IBM has been a company adrift for the last several years with 22 straight quarters of declining revenue. Against that backdrop, The Register published an article yesterday suggesting there could be massive changes afoot for the company’s Global Technology Services group.
Global Technology Services is the business consulting arm of IBM that deals with infrastructure support and hardware consulting. As the company has shifted its emphasis to the cloud, GTS’s hardware focus is an area that will have less significance for the company moving forward.
This change would need to be seen against the changing backdrop of IT in general. The fact is that companies are moving away from running their own data centers and shifting to public cloud services. Having 100,000 employees focused on hardware deployment consulting doesn’t make a lot of sense in this context.
The Register article stated that the division was about to undergo a major change in focus resulting in a huge restructuring of the workforce. Further, the change was so large, the company has hired Bain to help them organize it. Some 30,000 people would be affected worldwide, according to the report.
Of that, 9300 jobs would be moved to areas where IBM is concentrating these days like cloud computing, while around 10,000 positions would simply not be refilled when the employees left. It’s less clear what happens to the remainder from the information in The Register article, but 6000 from cross-company or external services would be moved or eliminated. As for the remaining 5000 or so, it’s not explained what happens to them, or if there would be layoffs involved.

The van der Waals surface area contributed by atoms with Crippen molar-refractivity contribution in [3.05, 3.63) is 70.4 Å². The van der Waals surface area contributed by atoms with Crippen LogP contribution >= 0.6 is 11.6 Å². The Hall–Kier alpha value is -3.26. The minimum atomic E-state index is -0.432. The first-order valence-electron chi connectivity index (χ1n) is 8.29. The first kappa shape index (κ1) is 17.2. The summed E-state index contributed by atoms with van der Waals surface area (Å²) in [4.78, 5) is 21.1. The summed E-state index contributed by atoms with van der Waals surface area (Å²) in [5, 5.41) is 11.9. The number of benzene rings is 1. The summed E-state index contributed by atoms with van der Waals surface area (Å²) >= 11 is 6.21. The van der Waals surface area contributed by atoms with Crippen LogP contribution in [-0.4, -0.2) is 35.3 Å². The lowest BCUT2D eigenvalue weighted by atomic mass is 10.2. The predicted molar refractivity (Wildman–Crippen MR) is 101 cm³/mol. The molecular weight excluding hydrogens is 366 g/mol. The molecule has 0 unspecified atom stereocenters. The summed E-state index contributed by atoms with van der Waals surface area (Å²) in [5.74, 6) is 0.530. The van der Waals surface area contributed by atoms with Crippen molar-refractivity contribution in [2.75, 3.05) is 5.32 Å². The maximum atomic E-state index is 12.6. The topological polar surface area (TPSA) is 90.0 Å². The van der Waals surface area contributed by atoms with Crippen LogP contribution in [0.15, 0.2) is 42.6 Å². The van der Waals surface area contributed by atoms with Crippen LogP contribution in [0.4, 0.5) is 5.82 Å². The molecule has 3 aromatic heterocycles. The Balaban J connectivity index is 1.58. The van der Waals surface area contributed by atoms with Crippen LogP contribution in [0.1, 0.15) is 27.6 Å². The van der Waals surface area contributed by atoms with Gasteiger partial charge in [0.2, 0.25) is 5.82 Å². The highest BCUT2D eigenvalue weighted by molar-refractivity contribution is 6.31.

An IBM spokesperson reacting to questions on the accuracy of the article had this to say: “As you know, we do not comment on speculation. Many consultants recommend things to IBM, many of which remain merely recommendations,” the spokesperson told TechCrunch. That’s a carefully worded response to be sure.
The spokesperson went onto to explain, “And like every business, IBM re-skills its workforce to meet emerging client requirements. GTS is substantially increasing its investment in professional development and technical training to focus on our itrategic Initiatives.” In other words, IBM has been moving to areas like cloud, security, artificial intelligence and analytics over the last several years and they need to move the GTS workforce to those areas too (which would suggest they are actually doing it).
This really appears to be a move the company has to make. The good news is that the reports don’t mention massive layoffs, although some layoffs are probably likely with a division this large. Still, if the initial report is correct, the focus appears to be on shifting employees to other positions, not eliminating them. Of course, time will tell how all of this plays out.
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